City News

uptown1227 Friday, Dec. 22, marked the final day Tiffany Construction crews worked on Sedona’s main route as part of the Uptown Enhancement Project.

By Trista Steers
Larson Newspapers

Major construction on Hwy. 89A in Uptown is finally complete.

Friday, Dec. 22, marked the final day Tiffany Construction crews worked on Sedona’s main route as part of the Uptown Enhancement Project.

“The last two weeks have just been a remarkable change out there,” John O’Brien, director of community development for the city, said.

O’Brien addressed four people who attended the final Uptown construction meeting Dec. 22.

Pedestrian lights came on and barricades were down at the end of Friday’s workday.

Originally, city staff set the project completion date for October 2006.

After numerous delays, Tiffany Construction managed to finish along Hwy. 89A but Apple Avenue isn’t done.

Apple Avenue won’t be complete until some time in January.

Tiffany Construction did not specify an exact date.

City Manager Eric Levitt authorized Tiffany Construction to continue work on Apple Avenue instead of taking a two-week break from Monday, Dec. 25, to Friday, Jan. 5, for the holidays.

“We want to keep this moving,” O’Brien said.

While construction continues, the city placed restrictions on crews through Jan. 5.

Work is authorized only Wednesday, Dec. 27, to Friday, Dec. 29, and Tuesday, Jan. 2, to Friday, Jan. 5.

During this time, only 11 people at a time can work, and they can only work on Apple Avenue.

Crews will access Apple Avenue from Jordan Road rather than Hwy. 89A whenever possible and no construction vehicles are to be parked on Hwy. 89A.

Pedestrian access — a fenced walkway — is also to be maintained along Apple Avenue until construction is complete.

Weather is now the only thing standing in Tiffany Construction’s way, the company’s Project Manager Chevelle Frantz said.

“Temperature’s going to be a real issue there with concrete and asphalt,” Frantz said.

Mother Nature gave crews a scare during the final week of work on Hwy. 89A, according to Frantz.

On Dec. 18, temperatures dipped below freezing, making it impossible for crews to pour either concrete or asphalt.

According to Frantz, temperatures must be 40 degrees Fahrenheit and rising to pour asphalt. Concrete can’t be poured in temperatures below freezing — 32F.

Mid-week, Tiffany Construction workers got their break.

“We got really lucky on Wednesday,” Frantz said. “Otherwise, we wouldn’t have been able to pave.”

Frantz said she is relieved crews finished Friday.

“I’m so glad we’re off [Hwy.] 89A,” Frantz said.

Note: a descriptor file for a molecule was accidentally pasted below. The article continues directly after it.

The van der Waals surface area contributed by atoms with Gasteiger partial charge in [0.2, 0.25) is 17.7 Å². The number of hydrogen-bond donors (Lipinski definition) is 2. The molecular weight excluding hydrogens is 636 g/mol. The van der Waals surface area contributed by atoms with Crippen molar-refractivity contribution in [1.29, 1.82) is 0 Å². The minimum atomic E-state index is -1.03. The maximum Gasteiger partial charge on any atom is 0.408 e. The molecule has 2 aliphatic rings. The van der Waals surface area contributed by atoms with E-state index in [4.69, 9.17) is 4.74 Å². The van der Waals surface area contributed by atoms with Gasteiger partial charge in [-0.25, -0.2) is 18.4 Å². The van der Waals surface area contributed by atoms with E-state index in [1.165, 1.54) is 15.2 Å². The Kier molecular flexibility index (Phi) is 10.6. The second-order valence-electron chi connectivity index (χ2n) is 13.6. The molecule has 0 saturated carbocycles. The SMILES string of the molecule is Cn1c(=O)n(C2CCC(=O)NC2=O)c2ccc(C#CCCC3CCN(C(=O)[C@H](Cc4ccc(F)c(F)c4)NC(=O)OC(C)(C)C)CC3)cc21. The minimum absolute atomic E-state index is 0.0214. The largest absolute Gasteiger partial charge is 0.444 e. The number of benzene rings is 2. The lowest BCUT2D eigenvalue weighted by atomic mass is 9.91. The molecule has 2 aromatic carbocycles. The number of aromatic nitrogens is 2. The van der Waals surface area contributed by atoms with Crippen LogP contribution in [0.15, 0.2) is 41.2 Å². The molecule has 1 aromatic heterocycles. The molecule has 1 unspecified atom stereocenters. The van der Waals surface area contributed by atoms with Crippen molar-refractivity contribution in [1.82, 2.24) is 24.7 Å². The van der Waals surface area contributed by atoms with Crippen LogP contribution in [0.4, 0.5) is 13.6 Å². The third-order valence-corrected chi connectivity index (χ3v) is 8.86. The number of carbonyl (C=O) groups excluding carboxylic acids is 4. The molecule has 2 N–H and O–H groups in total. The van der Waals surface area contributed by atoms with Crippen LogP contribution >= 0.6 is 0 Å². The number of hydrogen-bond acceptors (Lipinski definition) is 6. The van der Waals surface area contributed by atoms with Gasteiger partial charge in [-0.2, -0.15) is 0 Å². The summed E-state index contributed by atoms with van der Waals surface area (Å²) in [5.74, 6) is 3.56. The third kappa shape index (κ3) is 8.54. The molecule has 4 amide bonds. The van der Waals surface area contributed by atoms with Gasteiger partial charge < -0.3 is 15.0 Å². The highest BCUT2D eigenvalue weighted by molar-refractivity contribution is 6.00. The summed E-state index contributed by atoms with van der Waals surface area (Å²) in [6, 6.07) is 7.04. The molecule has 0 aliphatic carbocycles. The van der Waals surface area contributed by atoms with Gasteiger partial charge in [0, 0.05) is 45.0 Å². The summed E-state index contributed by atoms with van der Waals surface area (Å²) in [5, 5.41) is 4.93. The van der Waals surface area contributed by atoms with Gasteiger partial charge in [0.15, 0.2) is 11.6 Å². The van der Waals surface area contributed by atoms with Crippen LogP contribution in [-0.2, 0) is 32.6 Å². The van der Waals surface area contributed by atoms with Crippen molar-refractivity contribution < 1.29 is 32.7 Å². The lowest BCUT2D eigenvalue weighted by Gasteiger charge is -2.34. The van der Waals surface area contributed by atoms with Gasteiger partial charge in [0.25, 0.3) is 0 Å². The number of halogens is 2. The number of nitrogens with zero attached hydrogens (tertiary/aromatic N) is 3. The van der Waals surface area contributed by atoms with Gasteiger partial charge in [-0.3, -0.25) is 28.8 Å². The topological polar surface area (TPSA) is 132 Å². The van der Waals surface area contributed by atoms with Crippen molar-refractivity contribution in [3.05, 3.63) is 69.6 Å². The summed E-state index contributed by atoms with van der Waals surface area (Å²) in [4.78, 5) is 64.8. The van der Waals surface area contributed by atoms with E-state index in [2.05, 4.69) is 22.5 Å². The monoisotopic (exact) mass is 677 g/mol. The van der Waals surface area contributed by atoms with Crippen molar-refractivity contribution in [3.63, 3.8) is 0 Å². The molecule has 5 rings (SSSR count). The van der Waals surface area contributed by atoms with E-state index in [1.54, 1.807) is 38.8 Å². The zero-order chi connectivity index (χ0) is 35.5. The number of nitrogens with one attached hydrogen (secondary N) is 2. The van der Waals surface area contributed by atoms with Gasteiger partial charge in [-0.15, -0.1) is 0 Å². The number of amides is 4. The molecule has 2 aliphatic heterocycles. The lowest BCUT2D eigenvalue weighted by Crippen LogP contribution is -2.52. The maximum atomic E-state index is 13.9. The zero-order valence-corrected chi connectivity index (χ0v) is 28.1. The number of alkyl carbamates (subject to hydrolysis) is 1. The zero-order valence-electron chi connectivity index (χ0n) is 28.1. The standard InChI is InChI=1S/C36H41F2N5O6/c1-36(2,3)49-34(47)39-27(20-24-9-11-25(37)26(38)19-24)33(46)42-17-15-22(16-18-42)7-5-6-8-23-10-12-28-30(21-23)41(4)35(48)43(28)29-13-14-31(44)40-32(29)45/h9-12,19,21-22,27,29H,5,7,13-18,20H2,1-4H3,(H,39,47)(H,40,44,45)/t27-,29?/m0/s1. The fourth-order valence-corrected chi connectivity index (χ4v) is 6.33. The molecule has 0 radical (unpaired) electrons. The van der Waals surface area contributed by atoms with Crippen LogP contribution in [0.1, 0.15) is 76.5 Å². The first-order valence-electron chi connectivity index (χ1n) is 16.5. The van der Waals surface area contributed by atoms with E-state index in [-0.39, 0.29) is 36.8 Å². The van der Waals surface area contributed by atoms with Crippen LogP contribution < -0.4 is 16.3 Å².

Geri Shultz, owner of Turquoise Buffalo, who said she is sure she’s “been a thorn in their side at times,” is pleased with the final product.

“Looks great,” Shultz said.

Shultz attended all but three Friday Uptown Enhancement Project meetings and sat in at the last one.

“Tiffany Construction and the city have done an excellent job keeping things organized,” Shultz said.

Desired touch-ups by the city and landscaping are the only possible future work on the highway, according to Frantz and O’Brien.

Minor touch-ups don’t cause much traffic disturbance, Frantz said.

The city plans to finish landscaping when temperatures warm up, O’Brien said.

Also, according to O’Brien, Tiffany Construction added three more spaces to the planned 100 along Hwy. 89A.

Before construction, Uptown offered 128 parking spaces to motorists on Hwy. 89A.

Now only 103 spaces are available along the highway, but O’Brien said the city added parking at other locations to compensate.

“We hate to lose parking on the highway,” O’Brien said, “but at least we have tried to offset it.”

Conversion of two bus parking spots at the Hyatt Piñon Pointe produced 10 additional spaces.

The city also stripped the south side of Forest Road, creating 18 spaces.

So, numerically, no spaces were lost — 128 continue to serve the Uptown district. The city relocated them, O’Brien said.

Patrons can access Uptown via the RoadRunner transit service as well.

Saturday, the transit’s route shifted to include a shuttle to the north end of Hwy. 89A.

From now on, the city plans to service Uptown’s public parking lot off Jordan Road with one trolley while the other stays strictly on Hwy. 89A and Hwy. 179.

Once construction is complete on Apple Avenue, Tiffany Construction plans to put an asphalt seal over all of the paving — the finishing touch.


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